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Rod Blagojevich gets 14 years

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CHICAGO (AP) - Rod Blagojevich, the ousted Illinois governor whose three-year battle against criminal charges became a national spectacle, was sentenced to 14 years in prison Wednesday, one of the stiffest penalties imposed for corruption in a state with a history of crooked politics.

Blagojevich's 18 convictions included allegations of trying to leverage his power to appoint someone to President Barack Obama's vacated Senate seat to raise campaign cash or land a high-paying job.

"When it is the governor who goes bad the fabric of Illinois is torn and disfigured and not easily repaired," Judge James Zagel said.

The twice-elected Democrat is now the second former Illinois governor in a row to be sentenced to prison, and the fourth Illinois governor in the last four decades. His Republican predecessor, George Ryan, currently is serving a sentence of 6 1/2 years, also for corruption.

The disgraced former Illinois governor told the judge Wednesday that he made "terrible mistakes" and acknowledged that he broke the law when he tried to sell an appointment to President Barack Obama's former Senate seat.

After protesting his innocence for years, Blagojevich's plea on the second day of his sentencing hearing came as he hopes to avoid a prison term of up to 20 years.

"I'm here convicted of crimes ... ," Blagojevich said, "and I am accepting of it, I acknowledge it and I of course am unbelievably sorry for it."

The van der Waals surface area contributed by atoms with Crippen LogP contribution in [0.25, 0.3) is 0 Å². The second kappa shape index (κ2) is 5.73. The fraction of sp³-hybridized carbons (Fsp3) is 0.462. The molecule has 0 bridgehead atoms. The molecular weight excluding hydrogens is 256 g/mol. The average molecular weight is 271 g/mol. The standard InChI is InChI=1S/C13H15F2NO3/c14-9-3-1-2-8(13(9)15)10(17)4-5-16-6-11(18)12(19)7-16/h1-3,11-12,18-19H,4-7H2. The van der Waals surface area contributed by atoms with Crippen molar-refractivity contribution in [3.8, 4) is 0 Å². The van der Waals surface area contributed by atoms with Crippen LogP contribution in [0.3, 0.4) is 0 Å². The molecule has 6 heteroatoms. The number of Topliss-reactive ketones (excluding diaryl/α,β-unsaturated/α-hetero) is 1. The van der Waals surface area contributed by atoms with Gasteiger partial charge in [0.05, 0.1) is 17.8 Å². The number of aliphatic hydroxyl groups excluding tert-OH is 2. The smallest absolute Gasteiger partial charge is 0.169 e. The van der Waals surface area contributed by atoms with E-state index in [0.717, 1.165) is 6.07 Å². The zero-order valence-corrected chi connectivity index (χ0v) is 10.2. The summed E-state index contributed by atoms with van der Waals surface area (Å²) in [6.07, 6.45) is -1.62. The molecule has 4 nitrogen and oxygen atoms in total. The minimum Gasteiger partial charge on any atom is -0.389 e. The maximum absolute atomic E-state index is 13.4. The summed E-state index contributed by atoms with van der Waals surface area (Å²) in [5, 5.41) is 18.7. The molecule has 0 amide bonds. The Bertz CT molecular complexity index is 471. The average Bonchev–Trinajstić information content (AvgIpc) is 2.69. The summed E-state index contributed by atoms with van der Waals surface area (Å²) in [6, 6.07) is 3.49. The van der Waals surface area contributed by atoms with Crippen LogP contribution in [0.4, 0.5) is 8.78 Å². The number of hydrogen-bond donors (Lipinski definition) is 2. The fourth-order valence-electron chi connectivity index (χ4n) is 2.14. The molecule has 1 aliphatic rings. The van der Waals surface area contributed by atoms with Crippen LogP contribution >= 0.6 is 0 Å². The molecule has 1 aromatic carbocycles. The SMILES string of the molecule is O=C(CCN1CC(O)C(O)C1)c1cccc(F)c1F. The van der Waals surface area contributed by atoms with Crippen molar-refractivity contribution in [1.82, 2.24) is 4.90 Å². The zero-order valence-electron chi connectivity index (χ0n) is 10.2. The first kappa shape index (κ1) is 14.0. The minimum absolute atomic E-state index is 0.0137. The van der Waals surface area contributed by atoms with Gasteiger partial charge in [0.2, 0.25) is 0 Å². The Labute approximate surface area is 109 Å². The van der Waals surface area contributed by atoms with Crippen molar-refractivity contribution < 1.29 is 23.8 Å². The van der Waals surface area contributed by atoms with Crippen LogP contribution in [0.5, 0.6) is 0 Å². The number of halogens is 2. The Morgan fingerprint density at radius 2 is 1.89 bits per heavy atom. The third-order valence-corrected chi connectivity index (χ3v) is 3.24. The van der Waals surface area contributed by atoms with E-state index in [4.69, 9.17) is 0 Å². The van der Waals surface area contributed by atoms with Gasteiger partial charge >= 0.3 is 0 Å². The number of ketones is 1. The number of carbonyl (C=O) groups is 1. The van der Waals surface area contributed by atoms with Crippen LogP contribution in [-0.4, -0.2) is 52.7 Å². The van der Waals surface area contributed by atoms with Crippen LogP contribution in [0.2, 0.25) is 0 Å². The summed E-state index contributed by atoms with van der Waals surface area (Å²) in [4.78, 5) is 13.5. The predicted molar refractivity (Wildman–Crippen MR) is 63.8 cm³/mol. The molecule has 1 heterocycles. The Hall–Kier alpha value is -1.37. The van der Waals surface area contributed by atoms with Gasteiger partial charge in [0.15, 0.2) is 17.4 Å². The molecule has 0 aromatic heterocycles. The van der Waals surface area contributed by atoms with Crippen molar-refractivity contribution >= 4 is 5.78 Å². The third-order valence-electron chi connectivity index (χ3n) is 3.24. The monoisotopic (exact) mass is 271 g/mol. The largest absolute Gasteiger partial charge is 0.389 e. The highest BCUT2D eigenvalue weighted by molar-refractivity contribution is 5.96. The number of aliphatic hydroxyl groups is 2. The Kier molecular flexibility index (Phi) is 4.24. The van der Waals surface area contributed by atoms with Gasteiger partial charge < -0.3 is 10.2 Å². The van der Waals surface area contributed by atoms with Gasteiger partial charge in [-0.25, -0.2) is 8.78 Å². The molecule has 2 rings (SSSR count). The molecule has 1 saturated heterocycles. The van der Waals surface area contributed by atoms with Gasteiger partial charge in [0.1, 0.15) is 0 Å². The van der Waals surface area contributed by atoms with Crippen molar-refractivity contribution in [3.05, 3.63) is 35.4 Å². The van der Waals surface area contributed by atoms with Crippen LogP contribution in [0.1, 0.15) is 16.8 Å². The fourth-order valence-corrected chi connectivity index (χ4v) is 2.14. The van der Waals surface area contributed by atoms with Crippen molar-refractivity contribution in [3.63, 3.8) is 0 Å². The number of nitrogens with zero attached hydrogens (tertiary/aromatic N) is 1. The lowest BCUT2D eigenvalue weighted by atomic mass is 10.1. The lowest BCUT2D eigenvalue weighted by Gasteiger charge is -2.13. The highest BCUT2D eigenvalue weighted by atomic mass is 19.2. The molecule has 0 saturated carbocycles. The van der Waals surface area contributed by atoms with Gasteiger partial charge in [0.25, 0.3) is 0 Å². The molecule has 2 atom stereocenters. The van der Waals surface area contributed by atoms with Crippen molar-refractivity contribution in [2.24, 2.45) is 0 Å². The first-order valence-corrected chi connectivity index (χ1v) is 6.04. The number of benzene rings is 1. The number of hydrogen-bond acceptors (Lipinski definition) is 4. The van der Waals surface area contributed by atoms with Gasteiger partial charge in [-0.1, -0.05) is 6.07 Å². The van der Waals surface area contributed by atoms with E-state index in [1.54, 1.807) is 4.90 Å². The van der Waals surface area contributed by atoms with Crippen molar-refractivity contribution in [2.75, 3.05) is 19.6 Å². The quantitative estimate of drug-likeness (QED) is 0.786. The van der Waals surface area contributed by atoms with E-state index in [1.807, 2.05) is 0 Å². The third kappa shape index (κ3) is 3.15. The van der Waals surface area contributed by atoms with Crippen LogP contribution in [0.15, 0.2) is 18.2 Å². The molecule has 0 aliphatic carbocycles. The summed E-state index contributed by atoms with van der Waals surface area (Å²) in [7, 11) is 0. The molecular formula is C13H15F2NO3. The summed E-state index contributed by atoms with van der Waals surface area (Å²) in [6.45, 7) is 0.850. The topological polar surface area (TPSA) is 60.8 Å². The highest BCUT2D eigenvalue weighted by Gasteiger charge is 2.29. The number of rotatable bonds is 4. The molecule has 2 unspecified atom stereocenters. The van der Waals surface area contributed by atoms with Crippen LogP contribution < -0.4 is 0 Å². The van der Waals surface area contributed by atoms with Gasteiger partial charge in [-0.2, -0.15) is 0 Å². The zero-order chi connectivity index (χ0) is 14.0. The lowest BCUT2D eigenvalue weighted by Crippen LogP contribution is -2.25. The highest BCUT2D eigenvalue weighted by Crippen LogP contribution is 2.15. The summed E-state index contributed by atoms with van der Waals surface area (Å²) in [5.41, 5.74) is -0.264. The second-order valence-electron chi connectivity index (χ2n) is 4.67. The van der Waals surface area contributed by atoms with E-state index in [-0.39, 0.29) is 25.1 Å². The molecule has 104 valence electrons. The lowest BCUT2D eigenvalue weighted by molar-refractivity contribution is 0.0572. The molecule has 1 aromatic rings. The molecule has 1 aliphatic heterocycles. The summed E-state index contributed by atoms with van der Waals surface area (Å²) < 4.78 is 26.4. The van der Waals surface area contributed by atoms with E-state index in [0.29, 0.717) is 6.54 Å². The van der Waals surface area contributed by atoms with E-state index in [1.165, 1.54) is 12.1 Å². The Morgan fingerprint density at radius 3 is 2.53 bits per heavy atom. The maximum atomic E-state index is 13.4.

While he apologized in the 19-minute speech that he delivered without paper in front of him, Blagojevich still said he did not know he was breaking the law. He told Zagel that he thought what he was doing was "permissible," but that he was mistaken, and he "never set out to break the law."

"I caused it all, I'm not blaming anybody. I was the governor and I should have known better, and I am just so incredibly sorry."

Blagojevich leaned in to the hefty oak podium just feet in front of the judge and gripped both sides as he spoke in a low, measured voice. Zagel leaned forward with his hands on his chin, peering intently at Blagojevich.
As he had approached the podium, Blagojevich tugged nervously at his tie before turning to his wife and grabbing her hand.

He made a special plea on behalf of his family, conceding that he had let them down, destroying the innocence of his two daughters.

In the last moments of his plea for mercy from Judge James Zagel, Blagojevich apologized for what his daughter's lives have become - how they will carry with them every day the understanding that their father is a convicted felon.

"My life is ruined, at least now. ... My political career is over, I can't be a lawyer anymore, we can't afford the home we live in, we're trying to sell it," he said.

"I realize that the things I thought were permissible, the jury has made abundantly clear were not," he said, adding, "Because of all that I have jeopardized my ability to protect my children."

Prosecutors made their arguments earlier Wednesday about why they think the 54-year-old should be imprisoned for up to 20 years on his multiple corruption counts, saying he was "incredibly manipulative" and knew he was breaking the law when he tried to sell the Senate seat and shake down people and a children's hospital for money.

A day after Blagojevich's attorneys acknowledged their client broke the law but also tried to paint him as a devoted father and caring governor who tried to help people, Assistant U.S. Attorney Reid Schar countered by saying that Blagojevich acted only for himself.

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